After more debate, we finally turned back to the inn. I felt like crying. Or screaming. Our room at the glorious Best Western would stay empty tonight.

A few minutes after we got back, one of JB's uncles, his wife and their three boys returned. They'd left the party an hour ago and had made it about a half-mile down the road before getting stuck and eventually rescued by the MO-DOT guys.

So all 53 of us piled back into the inn to settle down for the night. Most of the close-extended families (the ones who weren't already staying at the inn) hadn't checked into the Best Western yet, so they had their luggage with them. JB and I were the only ones who didn't. I was kind of freaking out. All I had, literally, were the clothes on my back. Not a single thing more. JB had his phone and, oddly, his backpack with his PSP and phone charger. No help.

Some people may not have a problem with not showering every day. Or they don't wear makeup every day. Or whatever. But let me illustrate for you my obsession with being clean:

One of JB's favorite stories my mom tells about when I was little is that I used to put a towel down in the sandbox so I could sit on it and not get dirty while playing. If a towel wasn't handy, I'd sit on the edge of the sandbox, stick my feet in and play that way.

So now there were 53 people crammed into a house that previously held about 20 people. No internet. No TVs. No landlines. The inn was nice enough, but I think the decorating had been completed in 1982. Oh yes, there were fuzzy toilet seat covers. You know it.

To make an incredibly long story a bit shorter, we spent the night there. JB has the nicest relatives ever. Many of them gave up their beds so that some of the adults (like JB's parents) could sleep in a bed. They shared food. They found blankets and sleeping bags to accommodate the rest of us, and shared pillows. And luckily JB's sister had facewash so I could at least take off my makeup. I brushed my teeth with her toothpaste and my finger. I used JB's phone to call my own sister and vent to her for about 20 minutes.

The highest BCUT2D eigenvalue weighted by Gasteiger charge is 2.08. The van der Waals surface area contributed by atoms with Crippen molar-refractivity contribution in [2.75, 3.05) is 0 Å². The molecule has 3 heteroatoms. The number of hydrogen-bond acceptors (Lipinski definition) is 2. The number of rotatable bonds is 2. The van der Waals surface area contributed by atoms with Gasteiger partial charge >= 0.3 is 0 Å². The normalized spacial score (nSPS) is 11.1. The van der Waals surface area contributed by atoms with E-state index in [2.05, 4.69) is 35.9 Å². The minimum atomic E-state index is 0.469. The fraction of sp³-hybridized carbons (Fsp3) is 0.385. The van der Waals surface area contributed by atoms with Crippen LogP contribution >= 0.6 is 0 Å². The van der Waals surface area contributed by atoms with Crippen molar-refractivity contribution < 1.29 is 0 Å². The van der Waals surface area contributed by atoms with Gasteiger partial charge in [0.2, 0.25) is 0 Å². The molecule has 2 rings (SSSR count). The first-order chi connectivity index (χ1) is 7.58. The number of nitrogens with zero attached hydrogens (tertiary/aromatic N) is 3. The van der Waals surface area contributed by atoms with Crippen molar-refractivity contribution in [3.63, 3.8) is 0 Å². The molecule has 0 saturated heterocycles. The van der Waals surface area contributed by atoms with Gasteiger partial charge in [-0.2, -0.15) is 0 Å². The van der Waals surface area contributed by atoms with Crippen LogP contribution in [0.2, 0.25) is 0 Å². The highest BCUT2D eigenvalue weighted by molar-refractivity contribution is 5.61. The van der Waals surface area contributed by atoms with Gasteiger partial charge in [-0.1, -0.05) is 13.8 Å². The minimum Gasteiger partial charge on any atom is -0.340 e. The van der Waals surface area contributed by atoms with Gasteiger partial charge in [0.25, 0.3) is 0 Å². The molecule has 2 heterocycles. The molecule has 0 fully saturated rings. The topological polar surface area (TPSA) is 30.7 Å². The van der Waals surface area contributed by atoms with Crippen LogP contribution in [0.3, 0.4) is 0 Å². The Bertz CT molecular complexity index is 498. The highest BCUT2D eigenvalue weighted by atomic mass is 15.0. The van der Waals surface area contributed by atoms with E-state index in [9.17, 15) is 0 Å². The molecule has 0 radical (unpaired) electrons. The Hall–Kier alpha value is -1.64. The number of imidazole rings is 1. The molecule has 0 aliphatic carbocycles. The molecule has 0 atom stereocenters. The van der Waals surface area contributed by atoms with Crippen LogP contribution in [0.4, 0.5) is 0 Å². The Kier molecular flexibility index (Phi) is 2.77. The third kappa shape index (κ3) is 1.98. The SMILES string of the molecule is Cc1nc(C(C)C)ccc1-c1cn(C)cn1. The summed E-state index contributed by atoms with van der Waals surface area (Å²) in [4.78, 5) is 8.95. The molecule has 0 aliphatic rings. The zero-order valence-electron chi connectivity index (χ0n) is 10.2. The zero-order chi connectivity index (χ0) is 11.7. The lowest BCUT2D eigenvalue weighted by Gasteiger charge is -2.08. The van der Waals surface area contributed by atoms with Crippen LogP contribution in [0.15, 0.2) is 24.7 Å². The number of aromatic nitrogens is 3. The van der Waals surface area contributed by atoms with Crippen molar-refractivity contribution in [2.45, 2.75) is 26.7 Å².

JB and I were the first ones to leave the next morning, around 9:30 a.m. We were hailed as "trailblazers." We wanted to get to the Best Western before checkout at noon so we could take showers before going to the family Christmas gathering. The weather was sunny, but there was concern that the roads were still bad. Basically, we had to make it about 10 miles through hilly country roads before reaching the highway, which would be salted and clear. We went a different way, the roads were still slick, but eventually made it to the highway, triumphant, in our rented Toyota hatchback. It was 10:45, Brookfield was still far away, but I was NOT going to miss my chance at a shower.

JB understands my need for cleanliness, so naturally he was...driving quickly...down the highway. We barely noticed when we flew past a state trooper. Unfortunately the state trooper noticed.

JB related our sorry tale to the very nice, very young trooper, and he let us go with a warning. We got to the hotel shortly after 11 a.m. and I got my shower. A shower never felt so wonderful.

The rest of Christmas with JB's extended family was great. And my Christmas with JB and my own family (and his family) on Christmas day was great, too. I'll post pictures soon. I'm sure you're probably already tired of reading.

Hope your holidays were merry and bright. I'm just glad to be getting back to a normal routine.


Crimogenic said...

What a Christmas adventure... maybe not an pleasant adventure, but one no less. Sounds like you handled yourself well. I would have been pissin' a fit, um, well at least crying. :)

BBJD said...

I'm sorry, AC, but it sounds like you had a wonderful time! You're not going to forget this, and remembering is what makes life precious.

It reminds me of Plains, Trains and Automobiles.

All the same, glad I wasn't there.

Welcome back.


writtenwyrdd said...

You now have a great story to share on future holidays with family. Glad everyone stayed safe! One thing I have learned about ice from living in New England is that ice is the most dangerous thing to have on the roads!